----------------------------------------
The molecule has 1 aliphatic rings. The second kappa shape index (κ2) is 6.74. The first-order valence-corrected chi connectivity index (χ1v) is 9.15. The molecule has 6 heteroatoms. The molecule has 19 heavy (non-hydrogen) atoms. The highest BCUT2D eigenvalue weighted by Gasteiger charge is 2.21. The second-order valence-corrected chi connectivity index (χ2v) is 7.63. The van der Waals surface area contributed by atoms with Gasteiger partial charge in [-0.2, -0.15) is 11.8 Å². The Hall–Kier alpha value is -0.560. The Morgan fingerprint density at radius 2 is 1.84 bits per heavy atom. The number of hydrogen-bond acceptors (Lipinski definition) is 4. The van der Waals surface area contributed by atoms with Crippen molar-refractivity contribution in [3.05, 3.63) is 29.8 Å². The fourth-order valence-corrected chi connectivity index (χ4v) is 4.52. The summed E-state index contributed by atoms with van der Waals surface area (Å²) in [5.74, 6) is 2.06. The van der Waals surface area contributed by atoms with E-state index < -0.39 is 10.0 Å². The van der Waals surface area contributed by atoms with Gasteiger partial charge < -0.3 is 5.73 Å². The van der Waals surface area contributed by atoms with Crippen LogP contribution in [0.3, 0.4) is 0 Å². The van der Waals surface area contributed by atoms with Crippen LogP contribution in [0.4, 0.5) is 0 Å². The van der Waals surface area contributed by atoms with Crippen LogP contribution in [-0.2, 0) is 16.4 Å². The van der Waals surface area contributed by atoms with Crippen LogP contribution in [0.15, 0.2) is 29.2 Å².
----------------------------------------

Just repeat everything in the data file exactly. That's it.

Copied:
The molecule has 1 aliphatic rings. The second kappa shape index (κ2) is 6.74. The first-order valence-corrected chi connectivity index (χ1v) is 9.15. The molecule has 6 heteroatoms. The molecule has 19 heavy (non-hydrogen) atoms. The highest BCUT2D eigenvalue weighted by Gasteiger charge is 2.21. The second-order valence-corrected chi connectivity index (χ2v) is 7.63. The van der Waals surface area contributed by atoms with Gasteiger partial charge in [-0.2, -0.15) is 11.8 Å². The Hall–Kier alpha value is -0.560. The Morgan fingerprint density at radius 2 is 1.84 bits per heavy atom. The number of hydrogen-bond acceptors (Lipinski definition) is 4. The van der Waals surface area contributed by atoms with Crippen molar-refractivity contribution in [3.05, 3.63) is 29.8 Å². The fourth-order valence-corrected chi connectivity index (χ4v) is 4.52. The summed E-state index contributed by atoms with van der Waals surface area (Å²) in [5.74, 6) is 2.06. The van der Waals surface area contributed by atoms with E-state index < -0.39 is 10.0 Å². The van der Waals surface area contributed by atoms with Gasteiger partial charge < -0.3 is 5.73 Å². The van der Waals surface area contributed by atoms with Crippen LogP contribution in [0.3, 0.4) is 0 Å². The van der Waals surface area contributed by atoms with Crippen LogP contribution in [0.4, 0.5) is 0 Å². The van der Waals surface area contributed by atoms with Crippen LogP contribution in [-0.2, 0) is 16.4 Å². The van der Waals surface area contributed by atoms with Crippen LogP contribution in [0.15, 0.2) is 29.2 Å².